WASHINGTON — Gen. Stanley McChrystal, who was fired last week as the top U.S. general in the stalemated Afghanistan war, told the Army on Monday that he will retire.
Army spokesman Col. Tom Collins said McChrystal, 55, notified the service of his plans. The general submitted formal retirement papers, but it is not clear when he will leave the service because the process usually take a few months. [Read 10 Things You Didn't Know About Stanley McChrystal.]
In announcing McChrystal's ouster on Wednesday, President Barack Obama praised his long Army career but said his intemperate remarks in a magazine article that appeared last week could not be abided.
McChrystal apologized for the remarks in Rolling Stone magazine and flew to Washington last week to resign as commanding general of the war.
The chairman of the Joint Chiefs of Staff, Adm. Mike Mullen, said Monday he backed Obama's decision to remove McChrystal because the "cumulative representation" of the magazine article revealed "poor judgment that included a bad command climate" that tolerated harsh criticism of the U.S. civilian leadership.
Speaking in Colorado at the Aspen Forum, Mullen said military leaders must always be mindful that they serve elected leaders. "We must ensure that we are adhering to that in every way — publicly, privately, formally, informally," he said. "To the degree that we tolerate it even in private discussions, it's corrosive."
The Army has been McChrystal's only career. He was promoted to the selective and coveted rank of four-star general last year. It is not clear whether McChrystal will be able to retain that rank in retirement. Under Army rules, generals need to serve three years as a four-star officer to retain that rank, with its prestige and retirement benefits.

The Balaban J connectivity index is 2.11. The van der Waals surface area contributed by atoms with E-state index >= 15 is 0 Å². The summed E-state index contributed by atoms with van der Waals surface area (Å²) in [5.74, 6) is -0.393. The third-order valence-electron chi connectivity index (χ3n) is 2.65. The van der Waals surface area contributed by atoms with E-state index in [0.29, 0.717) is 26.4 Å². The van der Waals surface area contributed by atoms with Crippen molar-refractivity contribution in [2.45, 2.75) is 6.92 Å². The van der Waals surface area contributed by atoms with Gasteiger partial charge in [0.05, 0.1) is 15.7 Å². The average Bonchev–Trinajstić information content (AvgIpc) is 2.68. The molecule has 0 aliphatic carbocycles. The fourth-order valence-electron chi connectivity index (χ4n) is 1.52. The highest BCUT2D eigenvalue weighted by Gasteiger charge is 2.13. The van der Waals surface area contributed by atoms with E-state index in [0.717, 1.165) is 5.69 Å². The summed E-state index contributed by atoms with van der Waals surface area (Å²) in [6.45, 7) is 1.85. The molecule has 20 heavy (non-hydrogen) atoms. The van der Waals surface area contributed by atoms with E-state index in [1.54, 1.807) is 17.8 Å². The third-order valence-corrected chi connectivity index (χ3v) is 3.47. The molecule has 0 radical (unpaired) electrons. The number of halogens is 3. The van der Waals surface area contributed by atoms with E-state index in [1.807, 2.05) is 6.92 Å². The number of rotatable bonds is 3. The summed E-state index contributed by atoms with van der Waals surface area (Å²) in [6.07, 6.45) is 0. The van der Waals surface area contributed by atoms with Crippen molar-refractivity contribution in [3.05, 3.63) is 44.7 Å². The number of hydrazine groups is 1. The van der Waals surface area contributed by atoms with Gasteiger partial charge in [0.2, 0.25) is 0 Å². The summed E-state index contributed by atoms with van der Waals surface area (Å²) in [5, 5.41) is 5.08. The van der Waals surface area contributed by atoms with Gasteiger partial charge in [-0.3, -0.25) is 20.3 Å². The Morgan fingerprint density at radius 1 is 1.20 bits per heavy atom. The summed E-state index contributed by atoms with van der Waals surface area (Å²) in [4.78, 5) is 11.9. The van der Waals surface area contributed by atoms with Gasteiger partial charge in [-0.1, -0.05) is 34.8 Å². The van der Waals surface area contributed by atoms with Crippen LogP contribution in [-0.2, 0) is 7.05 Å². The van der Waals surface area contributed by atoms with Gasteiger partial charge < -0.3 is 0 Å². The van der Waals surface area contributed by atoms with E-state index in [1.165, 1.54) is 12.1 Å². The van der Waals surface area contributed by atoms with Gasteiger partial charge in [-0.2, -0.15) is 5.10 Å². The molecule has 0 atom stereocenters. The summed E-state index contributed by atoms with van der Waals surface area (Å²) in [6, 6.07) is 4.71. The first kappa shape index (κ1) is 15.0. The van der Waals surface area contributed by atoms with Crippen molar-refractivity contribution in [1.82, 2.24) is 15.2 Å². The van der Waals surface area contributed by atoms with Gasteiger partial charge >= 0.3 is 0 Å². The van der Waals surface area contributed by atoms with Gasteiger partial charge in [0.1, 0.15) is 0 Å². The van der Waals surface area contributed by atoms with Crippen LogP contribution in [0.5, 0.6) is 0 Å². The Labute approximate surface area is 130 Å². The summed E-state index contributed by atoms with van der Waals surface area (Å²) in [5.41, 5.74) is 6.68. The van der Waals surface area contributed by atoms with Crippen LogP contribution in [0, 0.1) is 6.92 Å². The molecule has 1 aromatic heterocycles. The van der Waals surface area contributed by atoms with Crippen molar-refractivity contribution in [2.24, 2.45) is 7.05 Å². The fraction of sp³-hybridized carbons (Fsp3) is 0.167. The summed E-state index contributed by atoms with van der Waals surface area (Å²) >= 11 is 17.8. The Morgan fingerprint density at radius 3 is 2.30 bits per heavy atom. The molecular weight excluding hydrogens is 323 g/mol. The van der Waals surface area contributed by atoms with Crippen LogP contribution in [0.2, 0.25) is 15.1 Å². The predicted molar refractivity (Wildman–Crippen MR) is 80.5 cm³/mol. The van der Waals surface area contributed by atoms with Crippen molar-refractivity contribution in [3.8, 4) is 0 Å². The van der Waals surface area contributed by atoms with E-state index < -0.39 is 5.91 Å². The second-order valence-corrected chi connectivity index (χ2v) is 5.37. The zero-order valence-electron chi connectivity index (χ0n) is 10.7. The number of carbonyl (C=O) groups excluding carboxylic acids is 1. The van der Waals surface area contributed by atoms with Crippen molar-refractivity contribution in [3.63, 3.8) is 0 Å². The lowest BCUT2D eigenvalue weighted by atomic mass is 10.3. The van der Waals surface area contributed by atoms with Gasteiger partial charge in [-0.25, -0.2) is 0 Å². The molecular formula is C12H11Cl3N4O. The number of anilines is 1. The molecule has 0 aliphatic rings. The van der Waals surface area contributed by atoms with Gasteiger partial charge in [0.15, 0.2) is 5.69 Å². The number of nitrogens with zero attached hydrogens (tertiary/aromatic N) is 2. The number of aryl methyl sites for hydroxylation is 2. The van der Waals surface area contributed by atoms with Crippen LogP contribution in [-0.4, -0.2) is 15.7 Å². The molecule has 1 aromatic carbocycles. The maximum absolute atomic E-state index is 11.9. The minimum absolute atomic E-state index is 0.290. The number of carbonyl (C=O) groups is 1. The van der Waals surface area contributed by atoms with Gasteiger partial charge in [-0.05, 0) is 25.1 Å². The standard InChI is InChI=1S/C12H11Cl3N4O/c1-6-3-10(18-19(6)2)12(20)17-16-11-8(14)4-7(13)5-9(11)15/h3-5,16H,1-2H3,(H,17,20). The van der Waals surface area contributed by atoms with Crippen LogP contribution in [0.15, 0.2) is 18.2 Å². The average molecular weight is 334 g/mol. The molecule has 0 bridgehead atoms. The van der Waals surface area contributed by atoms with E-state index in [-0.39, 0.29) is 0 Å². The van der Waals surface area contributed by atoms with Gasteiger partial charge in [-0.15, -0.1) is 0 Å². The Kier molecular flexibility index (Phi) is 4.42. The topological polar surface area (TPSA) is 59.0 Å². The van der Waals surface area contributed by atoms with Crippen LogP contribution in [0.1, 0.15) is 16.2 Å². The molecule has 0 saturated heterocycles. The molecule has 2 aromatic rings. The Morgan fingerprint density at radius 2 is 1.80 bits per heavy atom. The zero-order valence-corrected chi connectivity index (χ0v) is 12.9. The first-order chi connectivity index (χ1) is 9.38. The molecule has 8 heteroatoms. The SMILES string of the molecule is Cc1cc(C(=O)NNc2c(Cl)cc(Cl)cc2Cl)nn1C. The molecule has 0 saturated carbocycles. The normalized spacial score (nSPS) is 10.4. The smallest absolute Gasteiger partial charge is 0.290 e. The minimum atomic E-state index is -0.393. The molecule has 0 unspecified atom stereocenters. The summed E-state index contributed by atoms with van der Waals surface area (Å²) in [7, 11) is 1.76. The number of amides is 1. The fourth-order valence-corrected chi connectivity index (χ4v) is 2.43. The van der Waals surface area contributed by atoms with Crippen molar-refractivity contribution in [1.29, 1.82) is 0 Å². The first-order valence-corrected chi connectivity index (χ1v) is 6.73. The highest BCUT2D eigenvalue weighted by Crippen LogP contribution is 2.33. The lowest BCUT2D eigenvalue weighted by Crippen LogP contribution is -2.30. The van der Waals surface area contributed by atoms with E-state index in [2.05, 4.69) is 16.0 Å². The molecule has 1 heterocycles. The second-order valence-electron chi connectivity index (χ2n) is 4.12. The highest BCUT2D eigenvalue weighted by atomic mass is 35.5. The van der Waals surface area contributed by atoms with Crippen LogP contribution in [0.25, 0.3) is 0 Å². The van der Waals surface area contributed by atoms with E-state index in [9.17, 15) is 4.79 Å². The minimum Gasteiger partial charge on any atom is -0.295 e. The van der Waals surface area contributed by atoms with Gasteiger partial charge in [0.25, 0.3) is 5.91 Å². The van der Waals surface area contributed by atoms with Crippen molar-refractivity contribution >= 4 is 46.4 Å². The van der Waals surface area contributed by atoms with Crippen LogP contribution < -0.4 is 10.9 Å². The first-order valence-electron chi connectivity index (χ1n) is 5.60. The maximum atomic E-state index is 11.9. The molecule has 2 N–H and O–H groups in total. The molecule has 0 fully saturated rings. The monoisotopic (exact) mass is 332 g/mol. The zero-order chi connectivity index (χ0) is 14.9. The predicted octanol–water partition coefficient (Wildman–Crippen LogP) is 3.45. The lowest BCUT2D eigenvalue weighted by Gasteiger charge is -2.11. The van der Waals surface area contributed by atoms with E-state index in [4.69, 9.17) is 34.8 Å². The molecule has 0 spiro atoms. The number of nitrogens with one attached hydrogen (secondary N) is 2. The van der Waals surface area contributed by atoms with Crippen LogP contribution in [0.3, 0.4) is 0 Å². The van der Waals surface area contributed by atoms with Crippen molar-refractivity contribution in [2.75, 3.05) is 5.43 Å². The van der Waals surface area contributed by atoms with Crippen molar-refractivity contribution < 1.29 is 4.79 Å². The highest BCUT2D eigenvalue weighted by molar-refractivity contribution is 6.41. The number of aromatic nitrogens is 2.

The secretary of the Army can allow officers with as little as two years of service to keep their retirement rank, Collins said.
Three military and defense officials in Washington said Obama may use his power as commander in chief to allow McChrystal to keep all four stars. The officials spoke on condition of anonymity because they were not authorized to discuss the personnel matter.
McChrystal was the Pentagon's choice to run the war following a year of Taliban advances in 2008 and early 2009. He replaced Gen. David McKiernan, also a four-star Army general, after McKiernan was fired for failing to apply the counterinsurgency strategy McChrystal represented. McKiernan retired from the Army almost immediately.
The Senate Armed Service Committee will hold a confirmation hearing Tuesday for Gen. David Petraeus, nominated to succeed McChrystal as the top U.S. and NATO general in Kabul.